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From: (Charles M. Hannum)
Newsgroups: comp.unix.bsd,comp.os.386bsd.misc
Subject: Legal status of NetBSD
Date: 24 Jul 1994 06:56:05 GMT
Organization: MIT Artificial Intelligence Lab
Lines: 46
Message-ID: <>

I've just reviewed this with Chris Demetriou, who actually talked with
USL, and I believe it's safe for me to say the following.

Our agreement with USL is as follows.  Chris has a signed letter from
USL to this effect, but the following text is not an exact quote.

1) We must cease distribution of a certain list of files from Net/2
and files derived from them by July 31, 1994.  [These files have
either been replaced with versions from 4.4-Lite, have been rewritten,
or were simply not in our source tree anyway.]

2) Further distribution of the aforementioned files before July 31,
1994 must include a USL copyright notice, as well as prominent notice
of the copyright and a list of restricted files in the `release
documents'.  It was specified that NetBSD-current did not count as a
`release' for purposes of the latter restriction regarding `release
documents'.  This does not apply to already packaged releases, though
we must cease distribution of those releases by July 31, 1994.  [These
notices were added to our source tree, and thus to the code we were
actively distributing, very soon after the agreement arrived.]

3) Distribution of another list of files before or after July 31, 1994
is not restricted, but they must include a USL copyright notice.
[Again, these notices were added to our source tree.  At least one of
these files was actually rewritten, derived from another version to
which this does not apply.]

4) There were no other restrictions.

Thus, as you can infer for yourself, NetBSD 1.0 is not encumbered by

(Now, I'd like to request that all of the people who had the nerve to
publicly rant about how `unclean' NetBSD is, GO AWAY.  And I mean this
in the nicest way I can, considering how much of my time has been
wasted in this absolutely stupid and useless thread, and considering
how rude and insulting the statements and insinuations about us have

- Charles Hannum
  NetBSD group
  Working ports: i386, hp300, amiga, sun4c, mac68k, pc532, da30.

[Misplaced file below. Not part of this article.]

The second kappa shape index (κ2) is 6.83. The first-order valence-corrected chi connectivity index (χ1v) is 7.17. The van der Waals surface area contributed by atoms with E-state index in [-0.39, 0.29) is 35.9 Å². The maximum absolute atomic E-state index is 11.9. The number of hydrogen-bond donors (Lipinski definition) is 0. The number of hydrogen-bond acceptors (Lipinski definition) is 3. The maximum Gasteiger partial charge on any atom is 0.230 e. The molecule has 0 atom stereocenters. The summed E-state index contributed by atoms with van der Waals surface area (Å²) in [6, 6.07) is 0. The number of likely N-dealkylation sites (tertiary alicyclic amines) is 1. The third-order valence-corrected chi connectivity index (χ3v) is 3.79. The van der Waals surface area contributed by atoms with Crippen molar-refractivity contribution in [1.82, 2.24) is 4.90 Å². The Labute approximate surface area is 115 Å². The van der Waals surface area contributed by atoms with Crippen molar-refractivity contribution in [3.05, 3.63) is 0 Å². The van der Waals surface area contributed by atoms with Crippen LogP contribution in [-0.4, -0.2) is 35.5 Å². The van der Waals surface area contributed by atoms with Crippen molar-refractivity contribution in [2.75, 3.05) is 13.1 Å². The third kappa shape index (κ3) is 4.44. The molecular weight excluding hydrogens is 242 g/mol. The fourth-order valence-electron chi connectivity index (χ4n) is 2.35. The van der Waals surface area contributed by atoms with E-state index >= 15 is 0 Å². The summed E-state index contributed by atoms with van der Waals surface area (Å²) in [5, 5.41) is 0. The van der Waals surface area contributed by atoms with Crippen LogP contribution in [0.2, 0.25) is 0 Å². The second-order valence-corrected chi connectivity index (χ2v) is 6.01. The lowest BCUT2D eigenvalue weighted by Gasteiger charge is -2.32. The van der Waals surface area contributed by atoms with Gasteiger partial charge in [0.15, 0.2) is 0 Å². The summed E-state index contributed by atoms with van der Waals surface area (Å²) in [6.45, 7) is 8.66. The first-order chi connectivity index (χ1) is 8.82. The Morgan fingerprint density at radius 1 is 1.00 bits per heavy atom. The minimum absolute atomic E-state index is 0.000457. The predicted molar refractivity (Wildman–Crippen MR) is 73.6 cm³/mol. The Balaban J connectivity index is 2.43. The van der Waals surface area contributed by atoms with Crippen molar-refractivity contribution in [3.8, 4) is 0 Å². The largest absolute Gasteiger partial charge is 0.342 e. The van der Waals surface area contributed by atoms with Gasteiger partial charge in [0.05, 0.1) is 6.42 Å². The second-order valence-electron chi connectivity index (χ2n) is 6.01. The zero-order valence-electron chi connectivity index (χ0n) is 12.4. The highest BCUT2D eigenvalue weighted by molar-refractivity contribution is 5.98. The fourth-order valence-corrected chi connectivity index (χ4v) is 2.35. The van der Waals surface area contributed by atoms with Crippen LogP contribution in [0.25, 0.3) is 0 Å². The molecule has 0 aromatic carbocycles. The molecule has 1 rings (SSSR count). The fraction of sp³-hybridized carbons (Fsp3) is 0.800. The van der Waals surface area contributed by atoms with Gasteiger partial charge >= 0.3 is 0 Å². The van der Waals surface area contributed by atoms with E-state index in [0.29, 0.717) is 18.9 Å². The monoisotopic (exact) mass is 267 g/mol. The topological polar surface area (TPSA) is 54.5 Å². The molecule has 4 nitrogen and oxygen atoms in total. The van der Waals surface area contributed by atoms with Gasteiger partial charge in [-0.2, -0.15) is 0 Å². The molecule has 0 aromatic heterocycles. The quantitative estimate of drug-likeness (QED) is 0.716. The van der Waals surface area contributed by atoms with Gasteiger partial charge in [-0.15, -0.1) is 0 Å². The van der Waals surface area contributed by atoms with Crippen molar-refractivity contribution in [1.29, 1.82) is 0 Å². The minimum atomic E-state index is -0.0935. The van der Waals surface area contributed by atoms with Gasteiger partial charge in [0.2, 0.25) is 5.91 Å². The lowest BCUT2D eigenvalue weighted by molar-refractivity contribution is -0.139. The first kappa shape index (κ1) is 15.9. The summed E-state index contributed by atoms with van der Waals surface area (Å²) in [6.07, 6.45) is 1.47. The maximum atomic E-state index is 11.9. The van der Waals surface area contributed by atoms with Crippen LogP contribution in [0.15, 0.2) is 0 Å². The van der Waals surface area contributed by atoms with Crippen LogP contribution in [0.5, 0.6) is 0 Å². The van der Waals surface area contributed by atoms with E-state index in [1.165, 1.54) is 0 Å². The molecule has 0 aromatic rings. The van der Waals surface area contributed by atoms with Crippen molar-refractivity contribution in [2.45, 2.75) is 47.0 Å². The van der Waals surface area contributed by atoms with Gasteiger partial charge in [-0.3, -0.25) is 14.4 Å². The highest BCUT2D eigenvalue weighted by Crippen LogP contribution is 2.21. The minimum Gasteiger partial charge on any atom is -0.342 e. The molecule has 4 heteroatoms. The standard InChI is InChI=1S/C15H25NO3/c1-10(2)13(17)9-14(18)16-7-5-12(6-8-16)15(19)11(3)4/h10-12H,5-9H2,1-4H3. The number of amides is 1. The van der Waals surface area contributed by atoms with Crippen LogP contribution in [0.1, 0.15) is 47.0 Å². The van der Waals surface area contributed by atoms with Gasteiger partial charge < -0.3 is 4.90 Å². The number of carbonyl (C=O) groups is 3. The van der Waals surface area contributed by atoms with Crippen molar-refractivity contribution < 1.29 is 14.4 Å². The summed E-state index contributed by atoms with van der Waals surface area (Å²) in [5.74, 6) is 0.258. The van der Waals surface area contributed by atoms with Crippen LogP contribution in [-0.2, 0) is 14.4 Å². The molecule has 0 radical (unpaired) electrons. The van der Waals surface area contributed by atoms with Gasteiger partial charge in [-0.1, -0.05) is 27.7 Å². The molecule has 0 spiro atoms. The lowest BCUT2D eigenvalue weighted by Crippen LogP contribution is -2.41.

In progress: sun3, pmax, vax, sun4m.

From: (Scott B. Anderson)
Newsgroups: comp.unix.bsd,comp.os.386bsd.misc
Subject: Re: Legal status of NetBSD
Date: 28 Jul 1994 16:59:48 -0500
Organization: The Carroll College InterNet News site
Lines: 19
Message-ID: <3199ok$>
References: <> 
<310j8t$> <310u0n$>
NNTP-Posting-Host: (Bill Bogstad) writes:

>claims which would at least allow them to reach a trial.  I believe that the
>case between BSD and USL (or BSDI and USL) were never actually tried so there
>is no legal precedent here.  It's not even clear to me if the final legal
>agreements reached are even available to the public.  Given that neither

>				A happy Linux user,
>				Bill Bogstad

Novell (USG) and BSDI *DID* go to court, the ruling (uncontested
by either side) was that BSDI had to use BSD 4.4lite code and
no code which ATT owned, just like the NetBSD agreement, only on
a different time table.  No fines or damages were awarded, and BSDI
plans on a Thanksgiving (USA) release for its next version.

Scott Anderson

Newsgroups: comp.unix.bsd,comp.os.386bsd.misc
From: (Richard Tobin)
Subject: Re: Legal status of NetBSD
Message-ID: <>
Organization: HCRC, University of Edinburgh
References: <310j8t$> <310u0n$> 
Date: Fri, 29 Jul 1994 11:24:39 GMT
Lines: 39

In article <3199ok$> (Scott B. Anderson) 
>Novell (USG) and BSDI *DID* go to court, the ruling (uncontested
>by either side) was ...

How many times do I have to say this?

*There was no ruling.*

The case was settled out-of-court by an agreement between the parties.

>BSDI had to use BSD 4.4lite code and no code which ATT owned

BSDI *agreed* to switch to 4.4-lite, which they had planned to do

There has been no court ruling on USL's claim.  The closest was the
judge's refusal to grant USL a preliminary injunction preventing BSDI
from distributing their system, indicating that USL had not shown
that there was a "reasonable probability of eventual success" for
their claim.

*My interpretation* of the settlement is that USL saw that they would
lose the case (and maybe even have it declared that they had no
copyright in 32V), but could have dragged it out indefinitely which
would have had bad consequences for BSDI.  As a face-saving measure
they agreed to drop the case immediately in return for insignificant
concessions from BSDI.  The outcome was an almost complete victory for

If you want to verify the facts, you can get the relevant documents
by anonymous ftp from in /pub/usl-vs-bsd, or
by WWW from http://macbeth.cogsci/pub/usl-vs-bsd.

-- Richard
Richard Tobin, HCRC, Edinburgh University       

Ooooh!  I didn't know we had a king.  I thought we were an
autonomous collective.

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